CLINTON-DIX QUOTE-UNQUOTE:  “I feel like a lot of teams use the pro-style offense in college.  Playing for Coach Saban's defense, we did a lot of things.  We played nickel, dime, Cover 2 situations.  We played a lot of different defenses.  My sophomore year I wasn’t in the box that much, but my junior year I feel like I got involved in the box a lot and was able to make a lot of tackles in the box. … Chance (Kam Chancellor) is a big-play, big-time safety.  But you also need safeties that can cover slot receivers and also play the deep middle of the field and in the box.  You need more versatile safeties in this league now. … I play fast and very physical.  I’m not afraid to line up against the slot.  I can do it all.  I study a lot of film.  I fly around. … I’m one of the best safeties in the draft because I played in Saban’s system.  I’m prepared for the next level.”

 

Calvin Pryor, Louisville

 

PRYOR QUOTE-UNQUOTE:  “I’m a very versatile player.  I can drop in the middle, cover a lot of range and just break on the ball.  I became a huge fan of Kam Chancellor after this past season, just seeing the things that he does on the field and how he can affect the game so much. … My first two years at Louisville, I played mostly in the middle but after becoming a playmaker, causing fumbles, getting interceptions, coaches started moving me around. … Safety is all about angles.  Football is an angle game.  You have to have an IQ and know what’s going on.  You have to understand formations and how people are going in motion.  You have to adjust to those things.  You have to be a smart football player at safety.”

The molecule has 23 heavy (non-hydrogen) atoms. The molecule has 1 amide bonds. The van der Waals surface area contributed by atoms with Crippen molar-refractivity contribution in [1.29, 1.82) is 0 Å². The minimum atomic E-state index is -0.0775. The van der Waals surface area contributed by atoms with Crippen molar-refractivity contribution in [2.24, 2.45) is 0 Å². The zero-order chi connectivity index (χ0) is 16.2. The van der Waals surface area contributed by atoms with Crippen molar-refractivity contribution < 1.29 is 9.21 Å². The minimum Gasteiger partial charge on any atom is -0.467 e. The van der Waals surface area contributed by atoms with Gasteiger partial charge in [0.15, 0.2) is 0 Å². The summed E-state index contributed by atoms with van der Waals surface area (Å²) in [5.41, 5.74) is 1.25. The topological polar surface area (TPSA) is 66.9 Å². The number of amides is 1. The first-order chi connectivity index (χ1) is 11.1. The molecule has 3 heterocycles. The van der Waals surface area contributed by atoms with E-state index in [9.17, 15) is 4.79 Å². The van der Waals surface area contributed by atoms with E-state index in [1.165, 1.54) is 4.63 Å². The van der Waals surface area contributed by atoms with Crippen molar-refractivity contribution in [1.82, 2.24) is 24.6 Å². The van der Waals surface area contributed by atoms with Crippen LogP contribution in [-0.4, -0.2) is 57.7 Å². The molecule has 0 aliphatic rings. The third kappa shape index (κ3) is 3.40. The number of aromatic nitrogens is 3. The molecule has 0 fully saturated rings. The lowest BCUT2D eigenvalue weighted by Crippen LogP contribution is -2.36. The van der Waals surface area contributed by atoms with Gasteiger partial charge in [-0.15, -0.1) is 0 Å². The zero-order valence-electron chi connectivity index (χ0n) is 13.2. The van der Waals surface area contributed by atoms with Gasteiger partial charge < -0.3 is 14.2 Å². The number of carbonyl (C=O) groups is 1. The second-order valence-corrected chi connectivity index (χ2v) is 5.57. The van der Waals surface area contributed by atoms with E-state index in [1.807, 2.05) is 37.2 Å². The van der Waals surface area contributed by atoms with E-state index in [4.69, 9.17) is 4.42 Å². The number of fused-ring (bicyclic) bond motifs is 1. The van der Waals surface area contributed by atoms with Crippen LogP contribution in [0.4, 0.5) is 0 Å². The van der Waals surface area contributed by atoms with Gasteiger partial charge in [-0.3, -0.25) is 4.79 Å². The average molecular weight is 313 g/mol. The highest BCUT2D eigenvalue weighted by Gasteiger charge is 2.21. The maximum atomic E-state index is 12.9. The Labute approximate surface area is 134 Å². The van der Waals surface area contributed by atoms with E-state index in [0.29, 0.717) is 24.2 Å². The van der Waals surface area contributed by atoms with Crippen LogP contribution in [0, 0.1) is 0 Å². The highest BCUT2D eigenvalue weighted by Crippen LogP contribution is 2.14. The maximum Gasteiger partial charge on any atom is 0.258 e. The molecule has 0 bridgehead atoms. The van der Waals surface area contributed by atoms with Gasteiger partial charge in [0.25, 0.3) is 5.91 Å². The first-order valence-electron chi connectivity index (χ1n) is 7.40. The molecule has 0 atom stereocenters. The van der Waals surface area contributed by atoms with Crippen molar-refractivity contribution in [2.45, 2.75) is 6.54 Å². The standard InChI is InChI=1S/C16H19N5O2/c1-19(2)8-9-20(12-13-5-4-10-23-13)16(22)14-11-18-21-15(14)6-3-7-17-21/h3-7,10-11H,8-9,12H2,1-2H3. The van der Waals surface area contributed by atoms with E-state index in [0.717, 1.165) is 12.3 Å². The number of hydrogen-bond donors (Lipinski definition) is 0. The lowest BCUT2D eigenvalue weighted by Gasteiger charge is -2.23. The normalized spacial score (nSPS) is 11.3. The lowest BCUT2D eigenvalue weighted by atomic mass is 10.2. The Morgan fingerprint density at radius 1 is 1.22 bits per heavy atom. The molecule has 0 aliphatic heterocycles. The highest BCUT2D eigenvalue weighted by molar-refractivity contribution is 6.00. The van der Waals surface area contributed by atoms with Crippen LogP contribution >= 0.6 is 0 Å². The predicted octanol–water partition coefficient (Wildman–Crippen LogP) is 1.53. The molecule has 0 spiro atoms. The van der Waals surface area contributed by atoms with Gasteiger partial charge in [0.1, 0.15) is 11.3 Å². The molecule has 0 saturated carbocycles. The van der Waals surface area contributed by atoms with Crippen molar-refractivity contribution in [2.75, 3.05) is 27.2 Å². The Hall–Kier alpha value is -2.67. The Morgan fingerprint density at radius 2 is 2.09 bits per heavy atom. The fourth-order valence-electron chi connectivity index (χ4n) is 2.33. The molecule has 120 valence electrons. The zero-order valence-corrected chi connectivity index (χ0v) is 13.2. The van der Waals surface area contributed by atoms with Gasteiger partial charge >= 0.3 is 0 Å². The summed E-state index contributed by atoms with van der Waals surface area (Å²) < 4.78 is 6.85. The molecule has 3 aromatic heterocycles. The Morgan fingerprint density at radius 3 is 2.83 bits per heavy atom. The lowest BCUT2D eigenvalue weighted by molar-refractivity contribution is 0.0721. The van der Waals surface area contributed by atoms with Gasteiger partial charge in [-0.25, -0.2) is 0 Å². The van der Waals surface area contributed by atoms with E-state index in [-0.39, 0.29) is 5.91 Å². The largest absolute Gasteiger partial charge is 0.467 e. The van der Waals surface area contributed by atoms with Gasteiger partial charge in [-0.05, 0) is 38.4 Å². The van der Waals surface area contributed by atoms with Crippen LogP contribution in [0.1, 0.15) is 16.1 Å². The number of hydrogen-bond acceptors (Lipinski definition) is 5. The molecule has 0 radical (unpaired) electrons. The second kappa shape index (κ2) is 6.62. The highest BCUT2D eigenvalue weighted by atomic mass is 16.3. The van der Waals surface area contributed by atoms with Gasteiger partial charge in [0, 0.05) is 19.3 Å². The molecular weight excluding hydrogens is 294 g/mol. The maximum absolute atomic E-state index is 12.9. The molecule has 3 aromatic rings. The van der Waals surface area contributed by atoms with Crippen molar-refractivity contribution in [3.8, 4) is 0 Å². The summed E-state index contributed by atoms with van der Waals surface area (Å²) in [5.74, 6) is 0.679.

Deone Bucannon, Washington State

 

ANALYSIS on BUCANNON:  “Good length and overall size.  Reads run and drops downhill quickly.  Has an old-school mentality.  Likes contact and is physical tackler (seeks to punish ball carrier).  Shows pop on contact.  Covers kicks and has ideal mentality for special teams.  Productive four-year starter.  Struggles to recover from missteps and will not track anyone down from behind.  Some tightness in his hips.  Takes some inaccurate angles.  Man-coverage limitations (struggles to mirror slot receivers).  Can be overaggressive and miss tackles.  Does not always arrive under control in space.  Good-sized, athletic, physical safety who stands out as a straight-line striker and sets the tone.  Has coverage limitations, but brings aggressiveness and intensity to carve a niche as a downhill box defender and core special-teams player.  Must learn to become more assignment sound to maximize his potential.” – Nolan Nawrocki, NFL.com